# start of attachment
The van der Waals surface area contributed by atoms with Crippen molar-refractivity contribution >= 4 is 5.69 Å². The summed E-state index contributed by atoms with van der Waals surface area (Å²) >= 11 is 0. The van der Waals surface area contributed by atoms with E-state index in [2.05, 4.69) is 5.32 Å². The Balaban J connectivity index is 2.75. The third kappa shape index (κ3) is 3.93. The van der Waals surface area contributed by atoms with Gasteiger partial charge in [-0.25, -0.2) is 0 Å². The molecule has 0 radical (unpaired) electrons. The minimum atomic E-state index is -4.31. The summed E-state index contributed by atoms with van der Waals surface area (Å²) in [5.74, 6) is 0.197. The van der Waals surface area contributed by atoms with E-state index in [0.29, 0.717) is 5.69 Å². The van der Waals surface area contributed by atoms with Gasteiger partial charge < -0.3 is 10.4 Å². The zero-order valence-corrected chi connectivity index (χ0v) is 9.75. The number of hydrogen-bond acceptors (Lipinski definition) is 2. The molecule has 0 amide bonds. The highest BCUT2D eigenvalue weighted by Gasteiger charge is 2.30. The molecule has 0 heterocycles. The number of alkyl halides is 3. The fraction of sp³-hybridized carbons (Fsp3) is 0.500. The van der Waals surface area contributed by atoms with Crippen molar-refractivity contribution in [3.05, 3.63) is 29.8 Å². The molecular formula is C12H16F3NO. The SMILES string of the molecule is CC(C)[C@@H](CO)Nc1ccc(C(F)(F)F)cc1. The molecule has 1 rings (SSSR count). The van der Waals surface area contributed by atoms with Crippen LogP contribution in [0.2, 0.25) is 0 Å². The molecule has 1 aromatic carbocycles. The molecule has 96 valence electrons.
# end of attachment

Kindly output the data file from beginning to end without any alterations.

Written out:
The van der Waals surface area contributed by atoms with Crippen molar-refractivity contribution >= 4 is 5.69 Å². The summed E-state index contributed by atoms with van der Waals surface area (Å²) >= 11 is 0. The van der Waals surface area contributed by atoms with E-state index in [2.05, 4.69) is 5.32 Å². The Balaban J connectivity index is 2.75. The third kappa shape index (κ3) is 3.93. The van der Waals surface area contributed by atoms with Gasteiger partial charge in [-0.25, -0.2) is 0 Å². The molecule has 0 radical (unpaired) electrons. The minimum atomic E-state index is -4.31. The summed E-state index contributed by atoms with van der Waals surface area (Å²) in [5.74, 6) is 0.197. The van der Waals surface area contributed by atoms with E-state index in [0.29, 0.717) is 5.69 Å². The van der Waals surface area contributed by atoms with Gasteiger partial charge < -0.3 is 10.4 Å². The zero-order valence-corrected chi connectivity index (χ0v) is 9.75. The number of hydrogen-bond acceptors (Lipinski definition) is 2. The molecule has 0 amide bonds. The highest BCUT2D eigenvalue weighted by Gasteiger charge is 2.30. The molecule has 0 heterocycles. The number of alkyl halides is 3. The fraction of sp³-hybridized carbons (Fsp3) is 0.500. The van der Waals surface area contributed by atoms with Crippen molar-refractivity contribution in [3.05, 3.63) is 29.8 Å². The molecular formula is C12H16F3NO. The SMILES string of the molecule is CC(C)[C@@H](CO)Nc1ccc(C(F)(F)F)cc1. The molecule has 1 rings (SSSR count). The van der Waals surface area contributed by atoms with Crippen LogP contribution in [0.2, 0.25) is 0 Å². The molecule has 1 aromatic carbocycles. The molecule has 96 valence electrons.